The thinking and life changes that people go through to avoid anxiety and stress have been demonstrated to produce more stress than the situation that they attempt to avoid. Also, “It turns out that a meaningful life is a stressful life.” p. 65 “Feeling burdened rather than uplifted by everyday duties is more a mindset than a measure of what is going on in your life. These are normal and expected parts of life, but we treat them as if they are unreasonable impositions, keeping our lives from how they should really be.” p. 69 Resilience was the theme of a prior blog https://gwilliamsfamilyeye.wordpress.com/2015/01/21/resilience/ which discusses the balance between load and resilience. The research on mindsets supports that changing your mindset decreases your load and increases your resilience. Kelly McGonigal’s favorite description of resilience is from Salvatore Maddi; the courage to grow from stress. p. 94
Anxiety disorders can be crippling. People feel a loss of control. Lives are changed and the disorder can keep people constantly wary and fragile. Medications can help but behavioral interventions have the potential to be more powerful and more lasting. The following is an example of much of what has been discovered that is counterintuitive. “The value of rethinking stress is not limited to people who aren’t really struggling. In fact, embracing the stress response may be even more important for those who suffer from anxiety. Here’s why: Although people who have an anxiety disorder perceive their physiology as out of control, it actually isn’t. In Jamieson’s study, and in many others, people with anxiety self-report higher physical reactivity than those without anxiety. They think their hearts are pounding precariously fast and their adrenaline is surging to dangerous levels. But objectively, their cardiovascular and autonomic responses look just like those of the non-anxious. Everyone experiences an increase in heart rate and adrenaline. People with anxiety disorders perceive those changes differently. They may be more aware of the sensations of their heart beating or the changes in their breathing. And they make more negative assumptions about those sensations, fearing a panic attack. But their physical response is not fundamentally different.” p. 125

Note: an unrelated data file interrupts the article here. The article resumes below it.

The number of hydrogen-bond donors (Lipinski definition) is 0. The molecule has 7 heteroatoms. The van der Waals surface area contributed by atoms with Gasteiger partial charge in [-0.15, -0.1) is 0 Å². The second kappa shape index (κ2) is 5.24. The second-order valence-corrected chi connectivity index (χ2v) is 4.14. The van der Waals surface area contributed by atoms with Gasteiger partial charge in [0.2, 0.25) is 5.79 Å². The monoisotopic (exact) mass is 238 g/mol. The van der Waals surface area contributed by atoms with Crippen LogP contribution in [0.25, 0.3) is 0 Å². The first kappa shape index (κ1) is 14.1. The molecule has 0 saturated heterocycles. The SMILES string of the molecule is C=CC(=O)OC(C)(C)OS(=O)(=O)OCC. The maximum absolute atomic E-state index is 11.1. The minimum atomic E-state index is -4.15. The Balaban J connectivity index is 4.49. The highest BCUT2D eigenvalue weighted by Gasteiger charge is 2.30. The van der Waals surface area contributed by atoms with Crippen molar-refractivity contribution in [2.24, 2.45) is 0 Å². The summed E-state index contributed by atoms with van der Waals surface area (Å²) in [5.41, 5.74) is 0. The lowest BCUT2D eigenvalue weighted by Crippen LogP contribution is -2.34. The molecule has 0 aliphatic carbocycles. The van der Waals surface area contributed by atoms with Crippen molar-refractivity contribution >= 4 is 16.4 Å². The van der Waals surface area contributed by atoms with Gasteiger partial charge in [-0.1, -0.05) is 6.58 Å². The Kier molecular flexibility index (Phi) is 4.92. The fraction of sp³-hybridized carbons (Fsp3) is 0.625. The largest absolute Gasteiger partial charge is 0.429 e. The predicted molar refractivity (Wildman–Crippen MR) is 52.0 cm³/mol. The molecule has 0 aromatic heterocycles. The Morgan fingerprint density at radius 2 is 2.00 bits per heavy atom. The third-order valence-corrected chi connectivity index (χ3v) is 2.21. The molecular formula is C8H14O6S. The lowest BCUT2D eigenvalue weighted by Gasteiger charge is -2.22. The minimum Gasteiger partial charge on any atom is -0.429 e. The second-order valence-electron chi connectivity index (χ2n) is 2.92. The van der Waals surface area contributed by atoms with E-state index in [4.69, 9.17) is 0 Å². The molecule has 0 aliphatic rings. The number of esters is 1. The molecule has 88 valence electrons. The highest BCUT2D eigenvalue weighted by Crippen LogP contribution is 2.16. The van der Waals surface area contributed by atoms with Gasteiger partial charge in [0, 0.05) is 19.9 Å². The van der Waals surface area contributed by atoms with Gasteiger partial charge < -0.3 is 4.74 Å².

As complicated as we are and as complicated as the world is, when we explore a wide range of behavioral problems and health problems, it is remarkable how we keep returning to a common core. We need to understand and take into consideration how our bodies, brains, and perceptions have evolved to produce the potentials that we have including the ability to adapt to the stresses of life. With this great potential we also have constraints. Understanding how our body/brain systems work provides insight into a range of disorders including sensory integration disorders, autism, allergies, auto-immune diseases, cancer, attention deficit disorder, and learning disabilities. Wellness and what fosters wellness is at least as difficult to study as are diseases. The variables are almost countless, but this is now being done and the revelations are astounding and exciting and have the potential to facilitate greater wellness in the future.